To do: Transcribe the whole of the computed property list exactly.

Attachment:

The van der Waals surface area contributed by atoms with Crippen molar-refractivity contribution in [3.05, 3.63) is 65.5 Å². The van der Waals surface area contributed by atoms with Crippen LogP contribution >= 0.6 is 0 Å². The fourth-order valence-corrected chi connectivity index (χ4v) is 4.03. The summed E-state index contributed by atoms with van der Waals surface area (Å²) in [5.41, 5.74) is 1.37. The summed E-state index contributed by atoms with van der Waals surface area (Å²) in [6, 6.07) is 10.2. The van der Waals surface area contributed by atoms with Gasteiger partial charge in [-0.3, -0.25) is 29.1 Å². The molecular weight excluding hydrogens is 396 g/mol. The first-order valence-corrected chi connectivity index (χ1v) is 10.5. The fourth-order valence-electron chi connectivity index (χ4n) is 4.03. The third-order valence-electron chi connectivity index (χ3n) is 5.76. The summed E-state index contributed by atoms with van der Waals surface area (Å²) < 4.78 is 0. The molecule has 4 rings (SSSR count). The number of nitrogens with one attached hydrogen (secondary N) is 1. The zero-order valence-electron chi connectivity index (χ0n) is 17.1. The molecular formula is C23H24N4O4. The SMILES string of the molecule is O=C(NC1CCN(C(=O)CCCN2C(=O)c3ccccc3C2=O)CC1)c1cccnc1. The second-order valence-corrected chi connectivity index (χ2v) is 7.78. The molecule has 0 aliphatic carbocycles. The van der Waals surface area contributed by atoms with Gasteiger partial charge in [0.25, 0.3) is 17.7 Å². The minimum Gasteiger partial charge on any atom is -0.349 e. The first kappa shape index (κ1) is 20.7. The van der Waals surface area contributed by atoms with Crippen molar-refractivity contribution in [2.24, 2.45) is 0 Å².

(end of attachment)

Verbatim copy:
The van der Waals surface area contributed by atoms with Crippen molar-refractivity contribution in [3.05, 3.63) is 65.5 Å². The van der Waals surface area contributed by atoms with Crippen LogP contribution >= 0.6 is 0 Å². The fourth-order valence-corrected chi connectivity index (χ4v) is 4.03. The summed E-state index contributed by atoms with van der Waals surface area (Å²) in [5.41, 5.74) is 1.37. The summed E-state index contributed by atoms with van der Waals surface area (Å²) in [6, 6.07) is 10.2. The van der Waals surface area contributed by atoms with Gasteiger partial charge in [-0.3, -0.25) is 29.1 Å². The molecular weight excluding hydrogens is 396 g/mol. The first-order valence-corrected chi connectivity index (χ1v) is 10.5. The fourth-order valence-electron chi connectivity index (χ4n) is 4.03. The third-order valence-electron chi connectivity index (χ3n) is 5.76. The summed E-state index contributed by atoms with van der Waals surface area (Å²) < 4.78 is 0. The molecule has 4 rings (SSSR count). The number of nitrogens with one attached hydrogen (secondary N) is 1. The zero-order valence-electron chi connectivity index (χ0n) is 17.1. The molecular formula is C23H24N4O4. The SMILES string of the molecule is O=C(NC1CCN(C(=O)CCCN2C(=O)c3ccccc3C2=O)CC1)c1cccnc1. The second-order valence-corrected chi connectivity index (χ2v) is 7.78. The molecule has 0 aliphatic carbocycles. The van der Waals surface area contributed by atoms with Gasteiger partial charge in [0.25, 0.3) is 17.7 Å². The minimum Gasteiger partial charge on any atom is -0.349 e. The first kappa shape index (κ1) is 20.7. The van der Waals surface area contributed by atoms with Crippen molar-refractivity contribution in [2.24, 2.45) is 0 Å².